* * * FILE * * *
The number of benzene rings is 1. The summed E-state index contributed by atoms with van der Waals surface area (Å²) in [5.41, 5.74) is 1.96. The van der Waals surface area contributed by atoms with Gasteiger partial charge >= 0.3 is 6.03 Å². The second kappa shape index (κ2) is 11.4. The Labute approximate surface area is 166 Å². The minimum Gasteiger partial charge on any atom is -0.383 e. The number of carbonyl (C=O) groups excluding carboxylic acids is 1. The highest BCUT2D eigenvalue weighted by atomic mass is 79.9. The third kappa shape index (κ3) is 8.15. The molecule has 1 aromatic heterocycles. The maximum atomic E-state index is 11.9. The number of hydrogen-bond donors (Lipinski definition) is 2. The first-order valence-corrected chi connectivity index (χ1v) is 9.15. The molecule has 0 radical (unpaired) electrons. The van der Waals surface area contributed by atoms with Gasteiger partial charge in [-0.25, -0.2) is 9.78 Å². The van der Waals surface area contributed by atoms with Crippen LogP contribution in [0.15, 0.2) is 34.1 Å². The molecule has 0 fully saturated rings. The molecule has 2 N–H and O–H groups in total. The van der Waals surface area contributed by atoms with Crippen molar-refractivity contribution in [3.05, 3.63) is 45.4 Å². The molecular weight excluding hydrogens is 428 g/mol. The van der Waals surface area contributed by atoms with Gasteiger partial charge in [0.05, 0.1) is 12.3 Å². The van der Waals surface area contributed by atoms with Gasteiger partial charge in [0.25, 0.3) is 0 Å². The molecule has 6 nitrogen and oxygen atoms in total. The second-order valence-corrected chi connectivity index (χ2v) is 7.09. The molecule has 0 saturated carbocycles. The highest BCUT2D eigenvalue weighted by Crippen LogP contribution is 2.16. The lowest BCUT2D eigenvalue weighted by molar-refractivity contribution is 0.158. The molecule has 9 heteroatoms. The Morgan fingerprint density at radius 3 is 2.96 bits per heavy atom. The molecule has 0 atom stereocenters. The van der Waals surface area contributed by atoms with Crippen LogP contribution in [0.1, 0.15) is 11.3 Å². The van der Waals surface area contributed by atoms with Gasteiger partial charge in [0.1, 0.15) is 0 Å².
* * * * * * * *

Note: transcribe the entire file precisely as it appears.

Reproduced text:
The number of benzene rings is 1. The summed E-state index contributed by atoms with van der Waals surface area (Å²) in [5.41, 5.74) is 1.96. The van der Waals surface area contributed by atoms with Gasteiger partial charge >= 0.3 is 6.03 Å². The second kappa shape index (κ2) is 11.4. The Labute approximate surface area is 166 Å². The minimum Gasteiger partial charge on any atom is -0.383 e. The number of carbonyl (C=O) groups excluding carboxylic acids is 1. The highest BCUT2D eigenvalue weighted by atomic mass is 79.9. The third kappa shape index (κ3) is 8.15. The molecule has 1 aromatic heterocycles. The maximum atomic E-state index is 11.9. The number of hydrogen-bond donors (Lipinski definition) is 2. The first-order valence-corrected chi connectivity index (χ1v) is 9.15. The molecule has 0 radical (unpaired) electrons. The van der Waals surface area contributed by atoms with Gasteiger partial charge in [-0.25, -0.2) is 9.78 Å². The van der Waals surface area contributed by atoms with Crippen LogP contribution in [0.15, 0.2) is 34.1 Å². The molecule has 0 fully saturated rings. The molecule has 2 N–H and O–H groups in total. The van der Waals surface area contributed by atoms with Crippen molar-refractivity contribution in [3.05, 3.63) is 45.4 Å². The molecular weight excluding hydrogens is 428 g/mol. The van der Waals surface area contributed by atoms with Gasteiger partial charge in [0.05, 0.1) is 12.3 Å². The van der Waals surface area contributed by atoms with Gasteiger partial charge in [0.25, 0.3) is 0 Å². The molecule has 6 nitrogen and oxygen atoms in total. The second-order valence-corrected chi connectivity index (χ2v) is 7.09. The molecule has 0 saturated carbocycles. The highest BCUT2D eigenvalue weighted by Crippen LogP contribution is 2.16. The lowest BCUT2D eigenvalue weighted by molar-refractivity contribution is 0.158. The molecule has 9 heteroatoms. The Morgan fingerprint density at radius 3 is 2.96 bits per heavy atom. The molecule has 0 atom stereocenters. The van der Waals surface area contributed by atoms with Crippen LogP contribution in [0.1, 0.15) is 11.3 Å². The van der Waals surface area contributed by atoms with Gasteiger partial charge in [0.1, 0.15) is 0 Å².